MB Subba 

Financial institutions in the country have recorded significant growth in their liquidity positions amid a sluggish growth in credit, according to data published by the Royal Monetary Authority (RMA).

Liquidity (cash) in bank and non-bank financial institutions increased to Nu 29.52 billion (B) in March 2022 from Nu 20.87B in March 2021. In other words, the liquidity position increased by Nu 8.65B or 41 percent.

A sluggish growth in lending and accumulation of excess liquidity affect the profitability of financial institutions, as interests have to be paid to the depositors. More importantly, however, it signals a lack of expansion in economic activities, according to officials.

The central bank’s data show that the surge in the liquidity is not only because of the increase in deposits but also lack of enough growth in lending despite the establishment of National CSI Development Bank and National Credit Guarantee Scheme, which provides collateral-free loans.

The total deposits increased by 15 percent from March 2021 to March this year, according to the RMA’s Financial Sector Performance report published recently. However, loans increased by 5.7 percent only during the same period.

In absolute terms, deposits increased from Nu 164.37B to Nu 188.84B, while loans increased from Nu 169B to Nu 179.57B.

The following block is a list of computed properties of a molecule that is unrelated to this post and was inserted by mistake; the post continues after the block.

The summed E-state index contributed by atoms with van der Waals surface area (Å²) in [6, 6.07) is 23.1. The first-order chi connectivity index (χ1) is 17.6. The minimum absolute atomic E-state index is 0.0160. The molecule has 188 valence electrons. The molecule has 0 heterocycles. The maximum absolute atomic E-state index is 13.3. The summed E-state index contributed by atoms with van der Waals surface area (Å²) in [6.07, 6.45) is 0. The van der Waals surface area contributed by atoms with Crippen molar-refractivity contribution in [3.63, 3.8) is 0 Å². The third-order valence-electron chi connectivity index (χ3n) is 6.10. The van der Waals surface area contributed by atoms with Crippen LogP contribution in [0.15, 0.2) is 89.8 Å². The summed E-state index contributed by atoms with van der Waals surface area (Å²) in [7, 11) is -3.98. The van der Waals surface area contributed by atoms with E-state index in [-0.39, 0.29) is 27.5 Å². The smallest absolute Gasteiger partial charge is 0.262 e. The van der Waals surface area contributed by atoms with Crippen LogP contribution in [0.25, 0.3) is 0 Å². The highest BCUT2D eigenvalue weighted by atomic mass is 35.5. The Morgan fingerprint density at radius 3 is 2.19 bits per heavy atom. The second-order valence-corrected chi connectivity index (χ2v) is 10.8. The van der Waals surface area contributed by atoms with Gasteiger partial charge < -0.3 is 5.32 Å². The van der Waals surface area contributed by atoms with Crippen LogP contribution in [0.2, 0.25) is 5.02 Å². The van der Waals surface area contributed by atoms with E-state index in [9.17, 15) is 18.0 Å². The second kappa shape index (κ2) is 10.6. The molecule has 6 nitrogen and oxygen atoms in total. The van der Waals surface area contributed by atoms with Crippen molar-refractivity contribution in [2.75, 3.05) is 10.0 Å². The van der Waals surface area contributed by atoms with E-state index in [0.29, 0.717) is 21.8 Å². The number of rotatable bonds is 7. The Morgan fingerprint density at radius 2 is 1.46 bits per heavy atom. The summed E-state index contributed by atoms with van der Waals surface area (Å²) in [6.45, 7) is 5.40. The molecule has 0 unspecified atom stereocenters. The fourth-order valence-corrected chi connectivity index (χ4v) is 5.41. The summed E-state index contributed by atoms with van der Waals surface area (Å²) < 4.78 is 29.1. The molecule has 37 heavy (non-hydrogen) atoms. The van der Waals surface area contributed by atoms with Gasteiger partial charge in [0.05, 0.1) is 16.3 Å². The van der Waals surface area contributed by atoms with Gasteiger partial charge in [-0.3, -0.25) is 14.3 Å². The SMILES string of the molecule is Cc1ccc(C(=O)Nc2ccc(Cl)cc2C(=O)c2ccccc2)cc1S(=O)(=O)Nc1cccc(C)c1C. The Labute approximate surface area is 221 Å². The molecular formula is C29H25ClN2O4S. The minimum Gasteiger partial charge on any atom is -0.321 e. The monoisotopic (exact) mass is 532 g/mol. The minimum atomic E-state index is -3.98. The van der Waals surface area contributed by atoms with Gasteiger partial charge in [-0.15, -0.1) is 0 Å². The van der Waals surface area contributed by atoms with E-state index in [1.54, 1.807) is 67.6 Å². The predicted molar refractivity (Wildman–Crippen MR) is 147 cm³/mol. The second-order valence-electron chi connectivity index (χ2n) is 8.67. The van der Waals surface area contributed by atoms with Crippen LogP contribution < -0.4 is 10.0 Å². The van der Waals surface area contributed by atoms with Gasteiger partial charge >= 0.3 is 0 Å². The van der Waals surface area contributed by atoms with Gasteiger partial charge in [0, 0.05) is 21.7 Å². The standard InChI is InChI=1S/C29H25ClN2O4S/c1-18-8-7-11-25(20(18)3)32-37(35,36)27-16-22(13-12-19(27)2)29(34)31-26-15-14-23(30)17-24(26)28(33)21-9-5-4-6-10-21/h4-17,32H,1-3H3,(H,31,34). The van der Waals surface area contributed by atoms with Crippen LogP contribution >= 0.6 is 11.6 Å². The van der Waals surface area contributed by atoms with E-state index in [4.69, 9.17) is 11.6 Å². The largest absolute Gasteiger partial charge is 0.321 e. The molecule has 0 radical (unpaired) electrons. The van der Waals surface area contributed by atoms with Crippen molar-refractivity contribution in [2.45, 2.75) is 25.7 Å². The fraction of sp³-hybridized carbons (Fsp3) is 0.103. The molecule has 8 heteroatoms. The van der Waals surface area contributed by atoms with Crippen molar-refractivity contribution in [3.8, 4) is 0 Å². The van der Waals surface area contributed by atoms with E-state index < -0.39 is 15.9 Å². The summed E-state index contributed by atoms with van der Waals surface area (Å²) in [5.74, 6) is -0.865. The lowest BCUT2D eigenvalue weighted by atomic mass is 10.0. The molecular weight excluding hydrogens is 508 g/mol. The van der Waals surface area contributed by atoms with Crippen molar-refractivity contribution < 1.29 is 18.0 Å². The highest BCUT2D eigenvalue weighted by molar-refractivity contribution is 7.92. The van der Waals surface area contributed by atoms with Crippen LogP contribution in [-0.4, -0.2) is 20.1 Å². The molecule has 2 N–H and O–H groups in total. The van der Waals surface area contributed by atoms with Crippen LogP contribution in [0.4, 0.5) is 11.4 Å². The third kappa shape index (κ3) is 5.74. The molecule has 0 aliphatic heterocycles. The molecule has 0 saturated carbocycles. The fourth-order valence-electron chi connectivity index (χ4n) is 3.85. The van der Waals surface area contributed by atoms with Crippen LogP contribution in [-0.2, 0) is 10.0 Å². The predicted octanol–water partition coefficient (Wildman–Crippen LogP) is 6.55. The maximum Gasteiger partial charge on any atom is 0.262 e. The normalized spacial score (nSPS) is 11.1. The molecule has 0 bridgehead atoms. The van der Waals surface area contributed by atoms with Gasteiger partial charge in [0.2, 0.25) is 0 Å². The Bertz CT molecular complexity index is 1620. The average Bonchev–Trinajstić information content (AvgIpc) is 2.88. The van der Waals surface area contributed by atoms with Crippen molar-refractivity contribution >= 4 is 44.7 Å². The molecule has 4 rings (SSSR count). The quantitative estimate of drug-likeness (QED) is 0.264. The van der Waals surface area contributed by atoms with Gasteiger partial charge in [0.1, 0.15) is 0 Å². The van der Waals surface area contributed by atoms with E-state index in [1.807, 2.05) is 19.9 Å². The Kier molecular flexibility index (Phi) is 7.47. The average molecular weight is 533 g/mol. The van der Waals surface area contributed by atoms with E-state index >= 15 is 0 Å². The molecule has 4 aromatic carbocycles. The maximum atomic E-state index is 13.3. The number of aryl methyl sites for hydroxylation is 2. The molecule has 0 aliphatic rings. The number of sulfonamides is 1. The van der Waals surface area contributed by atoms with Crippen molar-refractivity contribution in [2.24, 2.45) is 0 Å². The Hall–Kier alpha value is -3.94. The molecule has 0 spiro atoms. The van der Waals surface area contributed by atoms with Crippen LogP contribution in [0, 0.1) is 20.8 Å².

Financial institutions say that the pandemic has led to a shrink in their investment avenues. However, officials from the banking sector say that the demand for credit is expected to pick up with the normalisation of the Covid-19 protocols.  

Finance Minister Namgay Tshering in earlier interviews said that the slow growth of credit is a concern amid efforts to revive the economy. He said the country needed to make use of the available liquidity for private sector growth and economic recovery.

The data show that the loans to deposit ratio of banks fell from 80.12 percent to 73.23 percent in the past year. This means that the growth of deposits has exceeded that of lending.

Despite the pandemic, deposits from public companies surged from Nu 688 million (M) in March 2021 to Nu 1.156B in March this year. The deposits of private companies also increased from Nu 5.94B to 9.498B.

Deposits from retailers or individuals increased to Nu 118B from Nu 97.576B during the same period. Deposits of foreign currencies, however, declined from Nu 425.26M to Nu 333M (converted into ngultrum).

The profitability of financial institutions has increased as the profit after tax as of March 2022 stood at Nu 3.37B compared to a profit of Nu 1.63B in March 2021.

According to the report, the liquidity position of the financial sector is expected to remain stable. “The domestic financial system has already played a significant role in supporting the liquidity needs of businesses so far in this pandemic.”

The deposit structure has remained stable and largely unaffected since June 2021, it states.

The profit was mainly brought about by the decrease in non-performing loan (NPL), which decreased from Nu 24.77B in March 2021 to Nu 17.56B in March this year.

About 28 percent, which is the highest share of the total loan, has been disbursed in the tourism sector. The NPL in the tourism sector constitutes 33 percent of the total NPL, which is also the highest share of the total NPL.